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World Bank - Austria Urban Partnership Program (UPP)

Categories: City-to-City, News | Author: Maja | Posted: 1/10/2018 | Views: 4804
City to City Dialogue: November 14-15, 2017 Skopje, Macedonia

This two-day event was organized as part of the World Bank-Austria Urban Partnership Program (UPP) aimed to assist and support cities and local governments in South East Europe (SEE) in a process of modernization and reform, in order to promote local development for inclusive and sustainable growth, and enhanced urban governance. This year’s City to City Dialogue welcomed several guests from Eastern Partnership countries (Ukraine and Moldova) which are part of the European Commission Program – Mayors for Economic Growth. It was a unique opportunity for exchange and learning experience beyond SEE region.

The dialogue in Skopje was eight in a series of City to City dialogues and focused on action planning, sharing of good practices and experiences as well as problem solving through peer-to- peer knowledge exchange.

Regional event was opened by H.E. Suhejl Fazliu, Minister of Local Self Government of Macedonia, Linda Van Gelder, World Bank Regional Director for Western Balkans and Gabrielle Janezic, Deputy Head of Mission, Government of Austria. The workshop was attended by over 100 representatives from central government, local government administrations, including Mayors, finance departments, Local economic development officers, urban planners, Local Government Associations, NALAS, NGOs from seven South East Europe countries, including Albania, Bosnia and Herzegovina, Croatia, Kosovo, Macedonia, Montenegro and Serbia.

UPP experts presented the redesigned Municipal Finance Self-Assessment Toolkit (MFSA 2.0), to be complemented with modernized visual software application that would be user friendly while considering specific revenue and expenditure classifications of different countries in the Region, to be launched in February 2018 as a part of UPP III.  Further, main findings of the second Municipal Finance Review (MFR) report were presented by the regional expert. Selected issues of disaggregated finances dataset compilation and usage were discussed by local finance experts. The MFR-II (update) aims to compile disaggregated municipal finance datasets and to analyze fiscal data and indicators across municipalities in the participating countries. It will equip the ministries, local government associations, think tanks and policy researchers with evidences for fiscal planning and for budget negotiations. As a result of the previous MFR-I edition (UPP I), a number of LGAs already developed disaggregated municipal databases (Albania, Croatia, Macedonia, Montenegro).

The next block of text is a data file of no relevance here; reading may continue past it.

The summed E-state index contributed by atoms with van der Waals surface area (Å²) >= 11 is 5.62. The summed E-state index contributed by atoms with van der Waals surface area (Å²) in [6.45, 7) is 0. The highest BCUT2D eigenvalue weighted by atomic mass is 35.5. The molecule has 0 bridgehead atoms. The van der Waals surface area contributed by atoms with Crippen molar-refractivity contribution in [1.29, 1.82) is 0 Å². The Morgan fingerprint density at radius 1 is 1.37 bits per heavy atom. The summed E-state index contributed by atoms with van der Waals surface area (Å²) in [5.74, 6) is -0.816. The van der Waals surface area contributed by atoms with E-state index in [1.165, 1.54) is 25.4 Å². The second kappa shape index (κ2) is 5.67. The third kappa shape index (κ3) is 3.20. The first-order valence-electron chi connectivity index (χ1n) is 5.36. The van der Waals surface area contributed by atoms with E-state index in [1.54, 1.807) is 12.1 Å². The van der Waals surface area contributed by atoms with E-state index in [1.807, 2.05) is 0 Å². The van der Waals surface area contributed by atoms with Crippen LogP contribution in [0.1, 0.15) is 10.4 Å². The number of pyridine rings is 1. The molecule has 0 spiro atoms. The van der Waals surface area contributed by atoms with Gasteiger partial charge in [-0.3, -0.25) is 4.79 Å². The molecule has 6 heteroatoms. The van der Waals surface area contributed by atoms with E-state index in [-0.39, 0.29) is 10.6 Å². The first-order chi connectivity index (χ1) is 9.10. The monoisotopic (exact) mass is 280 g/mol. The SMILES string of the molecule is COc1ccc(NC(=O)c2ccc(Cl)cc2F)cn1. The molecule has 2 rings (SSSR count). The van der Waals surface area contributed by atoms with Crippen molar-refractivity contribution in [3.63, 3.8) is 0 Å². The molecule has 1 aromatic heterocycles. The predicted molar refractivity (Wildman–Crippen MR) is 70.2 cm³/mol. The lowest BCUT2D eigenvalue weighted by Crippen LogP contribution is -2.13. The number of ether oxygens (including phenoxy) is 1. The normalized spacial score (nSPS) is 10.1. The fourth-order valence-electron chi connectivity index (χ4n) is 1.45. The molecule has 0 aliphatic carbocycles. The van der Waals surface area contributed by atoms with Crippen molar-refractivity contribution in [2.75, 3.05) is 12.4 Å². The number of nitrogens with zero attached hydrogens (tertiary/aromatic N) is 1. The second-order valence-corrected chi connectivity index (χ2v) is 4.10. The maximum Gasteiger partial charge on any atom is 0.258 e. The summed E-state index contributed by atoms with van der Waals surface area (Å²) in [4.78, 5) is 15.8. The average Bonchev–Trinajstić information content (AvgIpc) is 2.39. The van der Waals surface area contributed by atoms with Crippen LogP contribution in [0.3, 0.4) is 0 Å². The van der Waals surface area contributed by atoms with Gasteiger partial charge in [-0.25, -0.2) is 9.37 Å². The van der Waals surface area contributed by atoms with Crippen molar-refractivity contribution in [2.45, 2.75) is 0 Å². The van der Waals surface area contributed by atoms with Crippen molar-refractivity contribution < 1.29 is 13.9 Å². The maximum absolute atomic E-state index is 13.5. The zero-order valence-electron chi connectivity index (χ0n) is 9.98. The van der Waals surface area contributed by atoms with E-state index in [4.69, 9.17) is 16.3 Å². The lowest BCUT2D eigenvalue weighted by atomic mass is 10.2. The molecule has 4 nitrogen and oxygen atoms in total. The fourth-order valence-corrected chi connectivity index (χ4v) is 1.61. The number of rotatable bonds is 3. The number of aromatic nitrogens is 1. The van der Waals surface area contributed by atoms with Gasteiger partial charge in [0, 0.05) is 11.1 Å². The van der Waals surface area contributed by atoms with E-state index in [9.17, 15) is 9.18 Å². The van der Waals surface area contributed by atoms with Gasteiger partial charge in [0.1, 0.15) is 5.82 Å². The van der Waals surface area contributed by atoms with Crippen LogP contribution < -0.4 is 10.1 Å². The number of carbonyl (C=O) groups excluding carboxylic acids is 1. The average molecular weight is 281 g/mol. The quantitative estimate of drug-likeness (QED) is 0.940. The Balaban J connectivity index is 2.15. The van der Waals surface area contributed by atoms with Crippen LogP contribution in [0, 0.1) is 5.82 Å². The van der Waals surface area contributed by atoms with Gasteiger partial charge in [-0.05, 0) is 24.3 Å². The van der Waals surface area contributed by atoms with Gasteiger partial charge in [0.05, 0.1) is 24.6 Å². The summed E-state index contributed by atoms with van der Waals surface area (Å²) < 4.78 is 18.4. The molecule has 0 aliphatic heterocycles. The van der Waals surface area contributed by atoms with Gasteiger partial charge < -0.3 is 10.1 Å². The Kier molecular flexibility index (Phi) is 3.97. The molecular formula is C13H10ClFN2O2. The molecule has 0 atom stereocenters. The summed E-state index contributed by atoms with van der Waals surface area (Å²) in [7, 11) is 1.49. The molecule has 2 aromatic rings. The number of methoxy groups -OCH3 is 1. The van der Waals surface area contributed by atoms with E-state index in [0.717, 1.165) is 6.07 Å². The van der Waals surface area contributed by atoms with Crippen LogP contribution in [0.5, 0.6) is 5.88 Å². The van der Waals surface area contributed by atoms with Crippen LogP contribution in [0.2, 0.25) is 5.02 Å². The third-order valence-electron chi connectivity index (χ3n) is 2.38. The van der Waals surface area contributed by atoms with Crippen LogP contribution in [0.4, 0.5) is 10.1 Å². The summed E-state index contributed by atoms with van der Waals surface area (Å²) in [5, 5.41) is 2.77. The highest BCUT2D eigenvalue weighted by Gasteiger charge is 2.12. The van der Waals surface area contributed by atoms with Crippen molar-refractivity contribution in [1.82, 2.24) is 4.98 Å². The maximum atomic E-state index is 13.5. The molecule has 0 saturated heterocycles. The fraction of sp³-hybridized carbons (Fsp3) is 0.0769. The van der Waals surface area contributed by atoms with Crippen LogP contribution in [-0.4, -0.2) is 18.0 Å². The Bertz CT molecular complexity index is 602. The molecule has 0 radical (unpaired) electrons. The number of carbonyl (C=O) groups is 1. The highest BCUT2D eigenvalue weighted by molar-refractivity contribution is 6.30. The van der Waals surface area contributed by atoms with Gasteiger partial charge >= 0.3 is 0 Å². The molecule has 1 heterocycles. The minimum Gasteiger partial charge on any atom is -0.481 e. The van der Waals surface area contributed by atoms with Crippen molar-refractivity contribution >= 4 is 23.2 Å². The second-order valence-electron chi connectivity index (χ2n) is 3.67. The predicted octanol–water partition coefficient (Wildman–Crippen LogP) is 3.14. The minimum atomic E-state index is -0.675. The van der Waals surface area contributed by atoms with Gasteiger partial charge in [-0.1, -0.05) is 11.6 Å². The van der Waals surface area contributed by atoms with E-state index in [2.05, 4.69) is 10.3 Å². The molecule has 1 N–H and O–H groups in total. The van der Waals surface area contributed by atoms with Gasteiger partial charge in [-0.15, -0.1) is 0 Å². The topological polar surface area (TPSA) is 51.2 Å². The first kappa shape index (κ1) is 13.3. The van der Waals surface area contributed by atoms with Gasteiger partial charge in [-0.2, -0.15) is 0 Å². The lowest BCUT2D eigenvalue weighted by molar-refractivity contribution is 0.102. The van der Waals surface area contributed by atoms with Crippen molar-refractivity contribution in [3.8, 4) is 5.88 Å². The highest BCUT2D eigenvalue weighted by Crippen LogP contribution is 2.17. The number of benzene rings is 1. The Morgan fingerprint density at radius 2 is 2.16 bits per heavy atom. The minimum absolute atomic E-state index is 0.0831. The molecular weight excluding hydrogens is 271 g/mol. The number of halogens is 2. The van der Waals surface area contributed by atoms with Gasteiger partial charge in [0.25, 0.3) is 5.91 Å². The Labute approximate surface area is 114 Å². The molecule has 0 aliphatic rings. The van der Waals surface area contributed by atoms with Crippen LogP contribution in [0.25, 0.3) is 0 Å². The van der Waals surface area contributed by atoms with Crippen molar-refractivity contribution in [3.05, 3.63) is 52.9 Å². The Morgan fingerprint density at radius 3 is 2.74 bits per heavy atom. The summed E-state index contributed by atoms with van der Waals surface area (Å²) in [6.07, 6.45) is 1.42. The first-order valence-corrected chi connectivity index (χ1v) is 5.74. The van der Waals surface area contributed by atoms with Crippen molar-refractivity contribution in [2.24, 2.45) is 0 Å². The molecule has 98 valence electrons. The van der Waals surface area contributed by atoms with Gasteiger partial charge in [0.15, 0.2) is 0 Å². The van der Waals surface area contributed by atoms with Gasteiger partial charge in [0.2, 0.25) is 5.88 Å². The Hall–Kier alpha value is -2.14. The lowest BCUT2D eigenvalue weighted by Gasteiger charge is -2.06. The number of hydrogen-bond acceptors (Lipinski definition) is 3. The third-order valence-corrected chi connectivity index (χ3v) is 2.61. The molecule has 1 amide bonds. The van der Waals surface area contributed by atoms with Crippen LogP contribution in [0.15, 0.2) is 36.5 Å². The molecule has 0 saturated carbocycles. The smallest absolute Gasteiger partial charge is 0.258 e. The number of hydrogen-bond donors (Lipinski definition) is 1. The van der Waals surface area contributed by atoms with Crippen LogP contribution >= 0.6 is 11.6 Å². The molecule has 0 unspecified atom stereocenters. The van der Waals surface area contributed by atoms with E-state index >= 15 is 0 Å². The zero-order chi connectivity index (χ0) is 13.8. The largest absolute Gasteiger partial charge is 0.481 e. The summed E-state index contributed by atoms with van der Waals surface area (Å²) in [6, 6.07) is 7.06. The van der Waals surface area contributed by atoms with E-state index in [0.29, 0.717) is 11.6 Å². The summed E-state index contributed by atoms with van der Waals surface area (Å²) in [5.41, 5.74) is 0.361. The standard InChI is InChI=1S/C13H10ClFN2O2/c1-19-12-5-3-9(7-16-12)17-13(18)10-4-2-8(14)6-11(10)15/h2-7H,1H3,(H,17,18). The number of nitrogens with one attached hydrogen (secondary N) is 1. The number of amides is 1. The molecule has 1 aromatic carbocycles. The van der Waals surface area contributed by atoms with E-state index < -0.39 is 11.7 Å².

UPP Partner NALAS presented the Regional Decentralization Observatory (RDO) that will focus on regional monitoring of the decentralization processes and delivery of public services in SEE as well as develop with partner institutions overall Methodology for SEE Decentralization Observatory. As stated by the NALAS expert: “The success of the annual NALAS’ Fiscal Decentralization Report, as well as the Solid Waste Benchmarking showed that knowing where each of the countries of the region is going in each of the dimensions of decentralization is very important, both for national policy-making, but also for peer pressure and learning from the best practices.” The local autonomy, quality of local public services, citizens’ participation and the role of Local Government Associations are among the dimensions NALAS aims to explore through the Observatory.